The reported response of National Security Minister Stuart Young to attacks on fishermen in the waters between Trinidad and Venezuela suggests a worrying explanation for the Government’s lack of action in protecting our fishermen against a rise in recent horrific attacks, including the recent murder of seven young fishermen.
According to the NGO Fishermen and Friends of the Sea (FFOS), the group’s plea for urgent action towards increased safety at sea was met with a warning from Minister Young that it needed to be “very cautious about what causes it takes up and who it decides to declare a fisherman.”
The FFOS took the response as an insinuation that the fishermen being attacked are involved in smuggling and therefore deserving of whatever befell them. We note that Minister Young has neither denied nor attempted to refute FFOS’s publicised statement. If there is some other interpretation he should say so because the idea that a Minister of National Security should be deciding which citizens are deserving of protection and which are not, is completely unacceptable. It also reeks of the uninformed stance by former prime minister Patrick Manning, when under pressure to do something about crime, took the position that killings were confined to gangsters killing gangsters and that an innocent bystander caught in crossfire was “collateral damage”. Fifteen years later, Trinidad and Tobago pays the price for such dangerous mis-perceptions, although to be fair to Mr Manning, he was not exceptional in under-estimating the nature and depth of the problem. Judging from his reported comment, neither is Minister Young.
The minister’s job is not to determine whose protection should be advocated or not but to focus on the safety and security of all. If some individuals are involved in wrong-doing it is the job of the Coast Guard and the Police Service to detect it, secure the evidence and let the courts decide. Not every fisherman or individual who goes out to sea is a criminal. People set out to sea every day for a variety of purposes including transportation, leisure, scientific study, sport and a range of legal economic activities, among other things.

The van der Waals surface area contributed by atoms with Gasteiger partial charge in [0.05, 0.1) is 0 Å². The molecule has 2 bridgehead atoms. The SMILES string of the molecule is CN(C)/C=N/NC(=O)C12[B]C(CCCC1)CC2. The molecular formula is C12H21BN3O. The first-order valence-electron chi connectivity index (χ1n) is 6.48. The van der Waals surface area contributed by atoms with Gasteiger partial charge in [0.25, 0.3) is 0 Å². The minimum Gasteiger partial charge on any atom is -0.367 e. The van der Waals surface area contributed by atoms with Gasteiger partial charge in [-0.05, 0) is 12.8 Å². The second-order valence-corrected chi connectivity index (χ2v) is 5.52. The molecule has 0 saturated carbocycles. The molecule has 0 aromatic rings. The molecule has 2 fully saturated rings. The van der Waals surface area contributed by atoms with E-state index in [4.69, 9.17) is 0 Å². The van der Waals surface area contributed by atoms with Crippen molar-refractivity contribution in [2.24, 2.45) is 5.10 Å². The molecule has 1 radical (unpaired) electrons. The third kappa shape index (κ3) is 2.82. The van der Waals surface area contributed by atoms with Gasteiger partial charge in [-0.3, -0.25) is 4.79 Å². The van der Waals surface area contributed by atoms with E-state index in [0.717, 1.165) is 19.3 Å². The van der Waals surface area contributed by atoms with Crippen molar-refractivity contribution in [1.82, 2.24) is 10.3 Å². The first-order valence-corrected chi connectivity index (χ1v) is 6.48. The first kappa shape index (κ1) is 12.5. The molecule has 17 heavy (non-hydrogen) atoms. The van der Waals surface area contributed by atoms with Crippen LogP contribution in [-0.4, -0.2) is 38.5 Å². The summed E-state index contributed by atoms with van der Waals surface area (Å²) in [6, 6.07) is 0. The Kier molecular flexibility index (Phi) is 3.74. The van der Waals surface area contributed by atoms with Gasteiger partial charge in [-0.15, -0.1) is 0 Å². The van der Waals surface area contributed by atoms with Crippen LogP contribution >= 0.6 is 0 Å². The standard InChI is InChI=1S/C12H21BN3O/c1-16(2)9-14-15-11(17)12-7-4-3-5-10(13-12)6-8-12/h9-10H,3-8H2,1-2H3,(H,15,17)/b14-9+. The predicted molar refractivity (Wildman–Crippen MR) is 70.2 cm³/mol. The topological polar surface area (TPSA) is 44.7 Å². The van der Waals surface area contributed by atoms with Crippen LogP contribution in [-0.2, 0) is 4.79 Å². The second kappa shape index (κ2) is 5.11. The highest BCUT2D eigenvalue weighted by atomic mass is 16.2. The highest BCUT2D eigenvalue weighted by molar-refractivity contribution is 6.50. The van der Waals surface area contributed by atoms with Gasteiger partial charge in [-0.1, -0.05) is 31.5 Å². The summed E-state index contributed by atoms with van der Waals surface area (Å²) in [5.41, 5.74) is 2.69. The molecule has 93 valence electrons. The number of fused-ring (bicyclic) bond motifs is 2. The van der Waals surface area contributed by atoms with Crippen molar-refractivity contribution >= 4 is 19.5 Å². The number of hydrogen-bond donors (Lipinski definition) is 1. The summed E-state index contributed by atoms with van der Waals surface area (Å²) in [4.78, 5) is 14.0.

The Government’s lethargic response to the emergency situation created by the Venezuelan crisis puts all of these individuals at risk, not to mention the entire country through the breaching of our national borders by illegal trafficking of people, arms, drugs and imports of all kinds.
The FFOS is right in calling for a multi-stakeholder response to the problem. We cannot afford to sit down and wait for the long promised gunboats and radar equipment. There are resources outside the State which can be co-opted within a strategic plan managed and co-ordinated by the relevant agency. History has shown how problems that seem confined to a small sector can quickly spread and engulf us all.
At the very least, lives and livelihoods are at stake. Our fishing industry, already under pressure from increased fuel prices and mass shipments of frozen fish imported mainly from the Far East, does not deserve to be further handicapped by a minister’s negative attitude towards its expectation of State support and security.